first_imgJeff Swensen/Getty Images(PITTSBURGH) — Eleven worshipers, including a 97-year-old woman, were gunned down inside the Tree of Life synagogue in Pittsburgh’s Squirrel Hill neighborhood Saturday morning.“Words escape me of what you can say,” said Rabbi Jeffrey Myers, who was officiating the service when a gunman started shooting. “They were all beautiful, wonderful, good decent people. Hate was not in their vocabulary.”Here is what we know about the victims:Rose MallingerRose Mallinger, 97, was the oldest of the victims but she seemed much younger than her age, Brian Schreiber, who is a Tree of Life synagogue member and president and CEO of the Jewish Community Center of Pittsburgh, told the Pittsburgh Post-Gazette.“You’ve never met a more vivacious 97-year-old,” Schreiber told the newspaper. “She was just so full of life. … She had so much energy.”Mallinger is survived by her children and grandchildren. Her 61-year-old daughter, Andrea Wedner, was wounded in the Saturday morning attack.Jerry RabinowitzDr. Jerry Rabinowitz, 66, was killed when he ran outside to try to help the wounded, according to his nephew, Avishai Ostrin.“In addition to being the president of the congregation, he was a doctor, a healer … when he heard shots he ran outside to try and see if anyone was hurt and needed a doctor. That was Uncle Jerry, that’s just what he did,” Ostrin wrote on Facebook.“He always wore a bowtie,” Ostrin added. “There is just something about guys who wear bowties. Something youthful, something fun. And that is a word that definitely embodied my Uncle Jerry – fun. You know how they say there are people who just lighten up a room? You know that cliché about people whose laugh is infectious? That was Uncle Jerry. It wasn’t a cliché. It was just his personality. His laughter, with his chest heaving up and down, with a huge smile on his face – that was uncle Jerry. And that bowtie. That bowtie that you know made people smile, you know made his patients more at ease.”A former patient said the slain doctor was one of his heroes.“In the old days for HIV patients in Pittsburgh he was to one to go to,” former patient Michael Kerr wrote on Facebook. “He often held our hands (without rubber gloves) and always always hugged us as we left his office.”“I got lucky beyond words – because when he gently told me around November 1995 that it was time to begin taking medications – there was an ACTG trial for two HIV medications that saved my life,” he wrote. “Thank you Dr. Rabinowitiz for having always been there during the most terrifying and frightening time of my life. You will be remembered by me always. You are one of my heroes.”The University of Pittsburgh Medical Center “cannot even begin to express the sadness and grief we feel over the loss of Dr. Jerry Rabinowitz,” the medical center said in a statement. “Jerry was above all one of the kindest physicians and human beings in our community.”Tami Minnier, chief quality officer of the University of Pittsburgh Medical Center, added, “Those of us who worked with him respected and admired his devotion to his work and faith. His loss is devastating, and we extend our deepest sympathies to his family, friends, and fellow UPMC colleagues who loved him.”Cecil and David RosenthalBrothers Cecil Rosenthal, 59, and David Rosenthal, 54, who were always together, were both killed in the attack.The brothers never missed a service and were always at the synagogue because it was a place they felt the most safe, fellow congregant Scott Levin told ABC News.The brothers would greet everyone by the front door as they entered the synagogue, added Ronna Levin.The brothers were always together, congregant Katy Levin told ABC News, so she said it brings her some comfort that they died together because she doesn’t know how one could live without the other.Daniel SteinDaniel Stein, 71, was a “simple man” who loved going to synagogue and playing with his grandson, his son, Joe Stein, wrote on Facebook.“Yesterday was the worst day of my life,” Joe Stein wrote on Facebook. “My mom, sister and I are absolutely devastated and crushed! Our lives now are going to have to take a different path, one that we thought would not happen for a long time. … We love you dad more than you’ll ever know!”Daniel Stein was an “engaging” and “unpretentious” man who was actively involved in the community, from the synagogue to little league baseball, Barton Schachter, a former Tree of Life president, told the Pittsburgh Post-Gazette.“He has this phenomenal ability to smile,” Schachter told the newspaper. “He could make the situation light and happy.”Richard GottfriedRichard Gottfried, 65, a successful dentist, had reconnected with his faith following his father’s death and at one point became the president of the 70-member congregation in Pittsburgh, reported the Pittsburgh Post-Gazette.He is survived by his wife, Margaret A. “Peg” Durachko, who is also a dentist.The couple had worked together at the Squirrel Hill Medical Center’s dental clinic, where they treated refugees and immigrants, many of whom had never been to a dentist, the newspaper reported.“Do not let his death be in vain. Drive out evil from your own life and help another to drive it out of their life. The only way to combat evil is with love,” his wife said, according to the Pittsburgh Post-Gazette.Joyce FienbergVictim Joyce Fienberg, 75, a former research specialist, is survived by her two sons and grandchildren. Her husband, “internationally acclaimed statistician” Stephen Fienberg, died in 2016.Joyce Fienberg was a research specialist at the University of Pittsburgh’s Learning Research and Development Center (LRDC) from 1983 until she retired in 2008.“Joyce was a cherished friend for many in LRDC. For those who knew her in LRDC she was an engaging, elegant, and warm person,” the center said in a statement.“She and her husband were tremendous supporters” the University of Pittsburgh and Carnegie Mellon University, the center said.Melvin WaxMelvin Wax, 88, a retired accountant, was a fixture of the congregation.Wax’s wife, Sandra, had died in 2016.Bernice and Sylvan SimonSylvan Simon, 86, and his wife, Bernice Simon, 84, were killed in the same synagogue where they married in December 1956, The Tribune-Review reported.“A loving couple, and they’ve been together forever,” longtime friend Michael Stepaniak told the newspaper. “I hope they didn’t suffer much, and I miss them terribly.”“They held hands and they always smiled, and he would open the door for her,” neighbor Heather Graham told the newspaper. “They were really generous and nice to everybody.”The couple’s front door has three stickers, according to The Tribune-Review: “Support Our Troops,” “God Bless America” and “America the Beautiful.”Irving YoungerIrving Younger, 65, a father and grandfather, was a regular volunteer and worshiper at the synagogue, where he would come early and stay late, The Pittsburgh Post-Gazette reported.“I wouldn’t be surprised if he saw this gunman walk into the room where the services were and his first thought was, ‘Can I help this stranger get settled?’ Until he saw what the stranger was doing — because that’s the kind of thought that he would have,” said Schachter, the former congregation president.Copyright © 2018, ABC Radio. All rights reserved.last_img read more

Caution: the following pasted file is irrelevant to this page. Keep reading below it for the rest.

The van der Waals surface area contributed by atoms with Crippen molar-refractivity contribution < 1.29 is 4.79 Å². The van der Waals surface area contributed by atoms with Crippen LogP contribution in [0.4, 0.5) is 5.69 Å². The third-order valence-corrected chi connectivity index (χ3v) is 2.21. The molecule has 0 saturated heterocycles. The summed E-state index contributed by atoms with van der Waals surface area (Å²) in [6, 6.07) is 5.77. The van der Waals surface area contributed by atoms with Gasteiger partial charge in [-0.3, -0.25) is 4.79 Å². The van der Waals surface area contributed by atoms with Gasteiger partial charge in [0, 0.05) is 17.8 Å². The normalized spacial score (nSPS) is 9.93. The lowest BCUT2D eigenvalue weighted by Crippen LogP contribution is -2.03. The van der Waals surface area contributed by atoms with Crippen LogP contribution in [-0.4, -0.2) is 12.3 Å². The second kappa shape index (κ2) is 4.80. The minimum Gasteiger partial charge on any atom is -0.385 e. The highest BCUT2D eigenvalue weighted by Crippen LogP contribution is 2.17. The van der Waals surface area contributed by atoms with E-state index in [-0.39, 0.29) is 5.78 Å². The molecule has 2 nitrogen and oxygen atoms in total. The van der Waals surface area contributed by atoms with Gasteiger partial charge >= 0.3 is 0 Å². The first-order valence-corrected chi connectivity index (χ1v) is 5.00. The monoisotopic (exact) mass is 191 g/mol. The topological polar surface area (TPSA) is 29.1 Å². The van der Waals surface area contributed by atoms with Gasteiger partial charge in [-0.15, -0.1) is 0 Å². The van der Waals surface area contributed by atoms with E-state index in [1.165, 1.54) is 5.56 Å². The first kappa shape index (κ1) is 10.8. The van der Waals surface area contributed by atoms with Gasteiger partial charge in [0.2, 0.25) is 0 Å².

Mediator Disciplinary Actions

first_img January 15, 2014 Regular News Mediator Disciplinary Actions Prepared by the Florida Dispute Resolution Center _________________________________________________________________ Mediator Disciplinary Actionscenter_img The Mediator Qualifications Board — a committee under authority of and appointed by the Florida Supreme Court — recently disciplined one certified mediator.The following mediator is disciplined: Stephen Woodin, 200 N. Railroad Street, Bunnell, Certification: 18549C, (Case Number: MQB 2012-012) Case Type: Marketing. Sanctioned by Order Accepting Admission to Formal Charges and Imposing Sanction entered November 6, 2013. Woodin admitted allegations of formal charges and agreed to immediately and permanently cease to advertise and offer the course “Personal Safety & Family Protection” or any similarly related course to mediators for continuing mediator education credits. Any default in the agreement by the mediator will result in the matter returning to the Mediator Qualifications Board for further action. Findings: Woodin offered the course “Personal Safety & Family Protection” for seven hours of CME credit to train mediators in self-defense, gun target practice, and to qualify the participants for a concealed firearms permit. Woodin advertised the course as having been approved for CME credit when there is no approval process for CME. The course did not enhance a participant’s professional competence as a mediator, nor did it constitute an organized program of learning directly related to the practice of mediation as required by In re Procedures Governing Certification of Mediators, Fla. Admin. Order No. AOSC11-1(January 10, 2011). Woodin failed to engage in forthright business practices supporting the advancement of mediation and advertised false or misleading information by using the word “approved” in his advertising. The course subject matter did not meet the requirements of CME and demeaned the dignity of the mediation process. Woodin posted an online biography stating that he is a Florida Supreme Court Certified Mediator without identifying at least one area of certification he holds. Florida Rules For Certified and Court Appointed Mediators Violated: 10.600 and 10.610(a), (b) and (f).last_img read more